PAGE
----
|Not the route we planned, but the one we ended up taking|
Sitting tight in this marina proved to be impossible due to the tremendous wind and current from what was now a full fledged storm. Unhappy, but determined not to panic or let my spirits get down, I headed out of the cove. We decided that we would have to anchor just outside the channel and ride out the storm at anchor.
However, after we were just outside the channel, the harbormaster got on the radio and told me that she had one mooring ball in the harbor that was big enough to hold me, and that it had a sailboat on it, which she was going to move to another ball so that I could have it. Amazed at this good fortune, we stayed outside the channel, moving back and forth against the current and staying away from all the trouble spots. (Did I mention that I had to pee for the last 2 hours but did not dare leave my station??) Moving a sailboat off a mooring and onto another ball in these conditions was very impressive, and the willingness to do this to help a stranger with a pretentious 59' yacht was surprising to us.
They radioed us when the mooring was ready, and three of them were on a workboat waiting for us when we got back into the channel. At this point the storm was really upon us. Ann went up front with the boat hook, and it took me several tries to get her close enough to attach the mooring with the dockmaster's help, without hitting the ball, the dockmaster's boat or anything else. The whole scene was kind of crazy. We finally hooked up. I thanked them profusely, and could tell they were slightly annoyed by the whole situation. They asked me why I didn't go back to Boston when I noticed it was bad, and asked me if I didn't know how to look at weather forecasts. I felt a bit humiliated to be in this position. The harbormaster was very concerned because my anchor was rubbing hard against the mooring lines each time the boat would swing. I suggested dropping the anchor so it wouldn't be in the way, and she agreed to that. So, the anchor is down, but not doing anything, just sitting on the ground in the water below me out of the way of the mooring lines.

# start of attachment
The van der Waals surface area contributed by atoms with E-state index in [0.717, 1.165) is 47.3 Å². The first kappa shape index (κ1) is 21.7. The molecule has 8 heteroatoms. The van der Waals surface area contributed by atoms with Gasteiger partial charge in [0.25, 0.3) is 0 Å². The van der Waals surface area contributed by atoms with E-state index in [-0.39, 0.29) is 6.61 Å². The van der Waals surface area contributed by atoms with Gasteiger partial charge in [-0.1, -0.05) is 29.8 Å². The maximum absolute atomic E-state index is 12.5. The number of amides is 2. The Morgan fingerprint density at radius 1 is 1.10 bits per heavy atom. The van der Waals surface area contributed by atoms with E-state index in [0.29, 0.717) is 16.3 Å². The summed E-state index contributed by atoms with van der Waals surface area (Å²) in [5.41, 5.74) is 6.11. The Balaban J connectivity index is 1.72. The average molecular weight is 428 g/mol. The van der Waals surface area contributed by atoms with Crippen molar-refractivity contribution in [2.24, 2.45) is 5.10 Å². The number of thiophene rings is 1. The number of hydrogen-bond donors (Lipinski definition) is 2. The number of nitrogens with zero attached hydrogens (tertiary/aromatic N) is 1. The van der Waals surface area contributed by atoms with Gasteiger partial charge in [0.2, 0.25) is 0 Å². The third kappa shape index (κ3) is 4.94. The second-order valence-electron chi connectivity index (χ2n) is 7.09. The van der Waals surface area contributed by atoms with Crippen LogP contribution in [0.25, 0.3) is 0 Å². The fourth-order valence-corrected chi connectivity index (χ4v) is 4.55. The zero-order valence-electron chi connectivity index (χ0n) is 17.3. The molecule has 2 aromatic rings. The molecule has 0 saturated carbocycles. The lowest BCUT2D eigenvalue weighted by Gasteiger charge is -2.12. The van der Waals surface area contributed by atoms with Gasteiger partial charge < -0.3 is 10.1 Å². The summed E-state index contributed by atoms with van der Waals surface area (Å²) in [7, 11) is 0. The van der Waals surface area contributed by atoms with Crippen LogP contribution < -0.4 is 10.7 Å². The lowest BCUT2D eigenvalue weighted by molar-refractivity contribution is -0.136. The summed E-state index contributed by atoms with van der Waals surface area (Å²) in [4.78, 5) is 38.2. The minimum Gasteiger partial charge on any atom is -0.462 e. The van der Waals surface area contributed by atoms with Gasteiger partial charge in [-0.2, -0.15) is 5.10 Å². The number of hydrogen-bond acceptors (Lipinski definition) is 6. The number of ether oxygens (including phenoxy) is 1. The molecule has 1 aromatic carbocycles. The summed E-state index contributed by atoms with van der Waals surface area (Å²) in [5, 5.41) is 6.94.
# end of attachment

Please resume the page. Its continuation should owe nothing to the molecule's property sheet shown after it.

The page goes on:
I asked the dockmaster if I could pay them for their help and what I owed for the use of the mooring ball until tomorrow, and they would not take any money! Before I was able to go back in for my wallet, they were gone and told us to tune into channel 10 if we needed anything. My faith in humanity is restored.
This all happened around 1:00 pm today. Now it's just about 5:00, and we've had time to reflect on our situation. It's really not that comfortable. Even here in the cove, the water is quite active, and we are swinging back and forth and constantly amazed that the mooring ball is holding, and that we haven't hit any of the other boats that are also swinging quite a bit out of rhythm with ours. I'm not sure I'll be able to sleep tonight without keeping watch on those other boats. So far, though, in 4 hours, everything has held, and no boats have hit. Also, things are supposed to calm down by 9 pm tonight. We'll see what happens tomorrow.
Wish we had filled the water tanks before we left Boston. Elana and I showered this morning, and Benny had to shower to remove the diesel from all over his body. We are left with about 1/4 tanks, which is plenty for our regular needs, but no more showers until we find another marina. We're also down to 5 small bottles of water, so I will have beer this evening, and OJ for breakfast, and Ann will have iced tea, leaving the lemonade for Benny. We actually bought 24 bottles of fresh water in Boston, but managed to leave them in the shopping cart when we unloaded, a mistake that may haunt us if we're still stuck here tomorrow.
The storm continues, and it's 58 degrees out, so we have the heat on for the first time on Sababa. Thankfully, it works great, and we are nice and comfortable with the windows fogged up all around us. I keep having to clear them with my hand to keep an eye on the boats moored near ours, which still worry me with their swinging.
In the meantime, Newport marina, where we were supposed to stay tonight says they will not refund us because of their 72 hour cancelation policy. We're not sure we will even go to Newport anymore. I'd like to make up the day, and perhaps we can do some longer runs to stay on schedule. That said, the forecast for tomorrow is not perfect. The seas are showing 3-5 foot waves. That's a lot more manageable than 5-8. Forecasts like that change by the hour, and we'll see what it is tomorrow morning. The forecast for tomorrow actually improved while I was writing this blog post. We will not go if it's not safe. Not sure we'll enjoy 2 full days sitting on this mooring in a cove in Cohasset, MA, but at least we pumped out our head tanks!